Trade Cases

Pipeline Producers Seek Tariff Exclusions

Written by Sandy Williams

Major pipeline producers are seeking tariff exclusions for imported pipe used in pipeline projects currently in progress. Of the estimated 21,000 exclusion requests submitted to Commerce, more than 500 requests are for pipe and other energy-related materials.

A report released June 18 by the Interstate Natural Gas Association of America (INGAA) estimates 41,000 miles of oil and natural gas pipelines will be constructed from 2018 through 2035. More than 77 percent of steel used in line pipe is imported, either as finished pipes or as steel slabs to be formed in the United States, according to a 2017 study by ICF. Line pipe is made from hot rolled steel that has increased in price domestically by nearly 50 percent from a year ago.

Plains All American Pipeline is seeking exclusions for pipe it will soon receive from Greece for its 500-mile Cactus oil pipeline in Texas. According to Plains, only three mills in the world make pipe to the specifications required for the Plain’s line, none of which are in the United States. 

Kinder Morgan has asked for a $1.75 billion exclusion for its Gulf Coast Express line that will run from West Texas to the Gulf. The company has already ordered 47 percent of the specified pipe it requires from Turkish steel maker Borusan Mannesmann. The only U.S. producer that could produce the type of pipe required was unable to supply enough for Kinder Morgan’s needs within its timeline.

Oil and gas producer Hess uses Japanese pipe for its Stampede offshore project in the Gulf of Mexico and cited safety as a reason for its exclusion request.

“Without the ability to use this product, we will not be able to guarantee corrosion resistance in deepwater operations using other currently available steel products, potentially compromising both safety and environmental protection,” the company wrote in its filing.

The American Petroleum Institute expressed its dismay that the European Union, Canada and Mexico were included in the Section 232 tariffs. 

“We are deeply discouraged by the administration’s actions to impose tariffs on our three closest trading partners – Canada, Mexico, and the European Union – and view this as a step in the wrong direction,” said API President and CEO Jack Gerard on May 31. “The implementation of new tariffs will disrupt the U.S. oil and natural gas industry’s complex supply chain, compromising ongoing and future U.S. energy projects, which could weaken our national security.”

He added, “Increased prices in specialty steel could threaten the continued domestic production of oil and natural gas and natural gas liquids – which are at their highest levels of production since 1949 – and could raise energy costs for U.S. businesses and consumers, while threatening the nation’s ability to achieve President Trump’s goal of energy dominance.”

The oil and natural gas industry supports 10.3 million U.S. jobs and nearly 8 percent of the U.S. economy, according to API data. The new tariffs that the Trump administration is imposing on China imports will include parts and products used by the natural gas and oil industry. API says it is concerned about the detrimental effects it will have on the industry and on costs for U.S. consumers.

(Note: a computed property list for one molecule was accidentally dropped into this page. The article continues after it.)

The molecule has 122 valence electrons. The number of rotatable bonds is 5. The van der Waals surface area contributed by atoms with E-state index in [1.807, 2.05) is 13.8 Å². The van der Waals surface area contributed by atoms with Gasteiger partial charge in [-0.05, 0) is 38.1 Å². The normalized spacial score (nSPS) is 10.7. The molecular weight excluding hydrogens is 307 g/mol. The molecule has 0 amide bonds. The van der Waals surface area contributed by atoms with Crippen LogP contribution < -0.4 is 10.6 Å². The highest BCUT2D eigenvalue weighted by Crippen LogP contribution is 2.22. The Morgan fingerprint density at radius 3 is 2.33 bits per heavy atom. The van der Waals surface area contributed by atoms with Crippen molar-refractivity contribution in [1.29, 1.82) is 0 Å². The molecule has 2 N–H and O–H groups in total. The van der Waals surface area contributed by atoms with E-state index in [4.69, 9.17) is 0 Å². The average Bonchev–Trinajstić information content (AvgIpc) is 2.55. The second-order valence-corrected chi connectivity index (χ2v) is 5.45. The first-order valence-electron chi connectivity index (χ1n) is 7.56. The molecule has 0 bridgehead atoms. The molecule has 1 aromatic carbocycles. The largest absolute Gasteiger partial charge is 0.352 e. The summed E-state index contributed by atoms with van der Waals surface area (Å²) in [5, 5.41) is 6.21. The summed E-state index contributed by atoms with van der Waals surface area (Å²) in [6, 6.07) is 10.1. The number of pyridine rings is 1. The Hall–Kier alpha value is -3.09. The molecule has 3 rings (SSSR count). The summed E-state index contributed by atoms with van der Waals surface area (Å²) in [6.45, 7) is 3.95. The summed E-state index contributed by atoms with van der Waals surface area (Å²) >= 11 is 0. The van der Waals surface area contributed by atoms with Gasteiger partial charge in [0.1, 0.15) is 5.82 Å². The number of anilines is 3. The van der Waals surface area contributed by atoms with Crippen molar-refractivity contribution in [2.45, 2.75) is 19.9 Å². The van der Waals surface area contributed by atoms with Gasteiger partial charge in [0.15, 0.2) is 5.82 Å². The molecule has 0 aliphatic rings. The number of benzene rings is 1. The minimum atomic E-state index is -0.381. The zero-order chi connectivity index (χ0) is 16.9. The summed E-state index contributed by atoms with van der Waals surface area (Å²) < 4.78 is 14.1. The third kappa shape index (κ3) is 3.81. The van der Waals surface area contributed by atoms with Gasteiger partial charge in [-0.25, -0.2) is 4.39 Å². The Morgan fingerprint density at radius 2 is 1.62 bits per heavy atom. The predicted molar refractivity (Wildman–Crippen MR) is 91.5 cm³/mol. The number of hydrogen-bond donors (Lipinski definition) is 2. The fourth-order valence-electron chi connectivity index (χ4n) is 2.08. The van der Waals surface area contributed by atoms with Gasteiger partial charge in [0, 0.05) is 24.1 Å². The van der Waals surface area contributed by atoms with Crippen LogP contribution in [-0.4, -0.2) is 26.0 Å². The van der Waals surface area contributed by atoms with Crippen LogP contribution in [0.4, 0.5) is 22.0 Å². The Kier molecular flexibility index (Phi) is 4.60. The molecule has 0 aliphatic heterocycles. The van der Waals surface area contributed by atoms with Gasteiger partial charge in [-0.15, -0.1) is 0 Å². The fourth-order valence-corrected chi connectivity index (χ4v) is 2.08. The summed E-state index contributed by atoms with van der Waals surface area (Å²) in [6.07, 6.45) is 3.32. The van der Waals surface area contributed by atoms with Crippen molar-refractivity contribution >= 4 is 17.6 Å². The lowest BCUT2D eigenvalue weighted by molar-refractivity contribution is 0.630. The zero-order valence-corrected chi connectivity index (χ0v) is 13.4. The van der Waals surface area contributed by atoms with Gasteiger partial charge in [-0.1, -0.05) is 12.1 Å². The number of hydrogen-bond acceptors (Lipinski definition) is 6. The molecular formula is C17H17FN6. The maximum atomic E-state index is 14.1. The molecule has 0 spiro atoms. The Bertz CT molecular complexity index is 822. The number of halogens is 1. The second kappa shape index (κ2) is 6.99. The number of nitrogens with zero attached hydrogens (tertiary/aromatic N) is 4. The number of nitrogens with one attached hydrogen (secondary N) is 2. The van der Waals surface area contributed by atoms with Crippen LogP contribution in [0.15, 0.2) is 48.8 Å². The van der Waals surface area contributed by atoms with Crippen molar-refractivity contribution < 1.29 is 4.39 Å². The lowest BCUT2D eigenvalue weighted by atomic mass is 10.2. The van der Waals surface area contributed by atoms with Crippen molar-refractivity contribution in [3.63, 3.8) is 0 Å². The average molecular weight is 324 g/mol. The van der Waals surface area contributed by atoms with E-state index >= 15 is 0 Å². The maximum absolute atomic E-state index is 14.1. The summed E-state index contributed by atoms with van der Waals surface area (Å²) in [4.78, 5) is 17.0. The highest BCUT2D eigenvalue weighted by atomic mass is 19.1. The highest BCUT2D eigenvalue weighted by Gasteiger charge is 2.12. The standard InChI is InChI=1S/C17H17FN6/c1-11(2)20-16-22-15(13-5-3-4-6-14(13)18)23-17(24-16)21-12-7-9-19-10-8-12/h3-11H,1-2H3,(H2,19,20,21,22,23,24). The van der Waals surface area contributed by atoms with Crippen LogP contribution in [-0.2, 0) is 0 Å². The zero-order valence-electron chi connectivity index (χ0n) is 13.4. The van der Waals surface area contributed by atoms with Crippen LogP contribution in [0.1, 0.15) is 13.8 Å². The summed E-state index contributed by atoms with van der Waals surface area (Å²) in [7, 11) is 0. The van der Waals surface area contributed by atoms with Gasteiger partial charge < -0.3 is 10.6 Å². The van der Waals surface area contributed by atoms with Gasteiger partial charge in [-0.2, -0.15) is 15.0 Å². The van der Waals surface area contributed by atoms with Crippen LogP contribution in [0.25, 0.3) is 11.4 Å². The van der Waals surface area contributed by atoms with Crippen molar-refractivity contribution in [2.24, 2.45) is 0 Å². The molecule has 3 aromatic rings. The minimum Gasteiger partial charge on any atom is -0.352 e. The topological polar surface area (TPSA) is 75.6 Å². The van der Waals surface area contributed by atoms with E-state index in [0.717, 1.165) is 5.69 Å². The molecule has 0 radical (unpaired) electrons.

On June 15, the API president stated, “We have very vocally opposed the implementation of Section 232 tariffs under the guise of national security concerns, and we are now also troubled with the administration’s process around the implementation of Section 301 tariffs on China.

“The lack of transparency in the process, as well as the absence of consultation with the U.S. natural gas and oil industry to determine the potential impact on U.S. investments, jobs and consumers, is especially troubling. Section 301 tariffs, as well as the recently implemented Section 232 tariffs, will have a real impact on current and future U.S. energy projects, and could ultimately harm our energy renaissance, which provides high-paying jobs and affordable and reliable energy to Americans.”

In addition to tariffs, Goldman Sachs noted that oil prices dropped in the past few weeks due to weaker demand from emerging markets and rising inventories. Oil may have reached its peak pricing, according to some analysts, and is subject to volatility from political comments. Brent crude dropped 0.40 percent to $75.04 per barrel and WTI fell 1.25 percent to $64.87 per barrel following Trump’s announcement that he is considering an additional $200 million in tariffs on Chinese imports. The additional tariffs are in retaliation for China’s retaliation to Section 301 tariffs. China’s tariffs on U.S. imports include a 25 percent tax on U.S. crude oil, gas and coal.

The U.S. sends about $1 billion of oil to China per month—300,000 barrels per day and about 5 percent of China’s total crude imports. 

And if that isn’t enough worries for the industry, Russia and OPEC are meeting to decide if they will reverse the oil production cuts agreed upon in 2016. The Russian energy minister and his Saudi counterpart said they would propose increasing production by 1.5 million barrels per day for the third quarter and then review the situation again in September. The Wall Street Journal reports, however, that OPEC members are discussing a smaller increase of 300,000 to 600,000 barrels per day.


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